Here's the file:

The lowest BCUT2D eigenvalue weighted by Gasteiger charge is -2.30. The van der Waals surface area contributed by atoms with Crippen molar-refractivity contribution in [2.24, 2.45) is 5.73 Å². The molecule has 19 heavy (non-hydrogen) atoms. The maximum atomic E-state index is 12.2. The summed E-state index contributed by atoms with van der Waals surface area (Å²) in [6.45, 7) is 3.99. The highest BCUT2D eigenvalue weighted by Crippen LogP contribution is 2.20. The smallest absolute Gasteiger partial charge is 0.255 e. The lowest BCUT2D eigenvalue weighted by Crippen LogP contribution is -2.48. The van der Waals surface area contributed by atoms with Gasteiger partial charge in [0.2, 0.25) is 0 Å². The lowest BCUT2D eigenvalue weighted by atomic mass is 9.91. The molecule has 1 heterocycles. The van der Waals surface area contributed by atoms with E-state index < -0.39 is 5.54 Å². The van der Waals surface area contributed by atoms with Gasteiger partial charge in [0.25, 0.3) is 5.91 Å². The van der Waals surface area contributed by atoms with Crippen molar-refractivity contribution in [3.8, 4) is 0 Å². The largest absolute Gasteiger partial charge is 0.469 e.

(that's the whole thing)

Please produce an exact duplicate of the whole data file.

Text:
The lowest BCUT2D eigenvalue weighted by Gasteiger charge is -2.30. The van der Waals surface area contributed by atoms with Crippen molar-refractivity contribution in [2.24, 2.45) is 5.73 Å². The molecule has 19 heavy (non-hydrogen) atoms. The maximum atomic E-state index is 12.2. The summed E-state index contributed by atoms with van der Waals surface area (Å²) in [6.45, 7) is 3.99. The highest BCUT2D eigenvalue weighted by Crippen LogP contribution is 2.20. The smallest absolute Gasteiger partial charge is 0.255 e. The lowest BCUT2D eigenvalue weighted by Crippen LogP contribution is -2.48. The van der Waals surface area contributed by atoms with Gasteiger partial charge in [0.2, 0.25) is 0 Å². The lowest BCUT2D eigenvalue weighted by atomic mass is 9.91. The molecule has 1 heterocycles. The van der Waals surface area contributed by atoms with E-state index < -0.39 is 5.54 Å². The van der Waals surface area contributed by atoms with Gasteiger partial charge in [0.25, 0.3) is 5.91 Å². The van der Waals surface area contributed by atoms with Crippen molar-refractivity contribution in [3.8, 4) is 0 Å². The largest absolute Gasteiger partial charge is 0.469 e.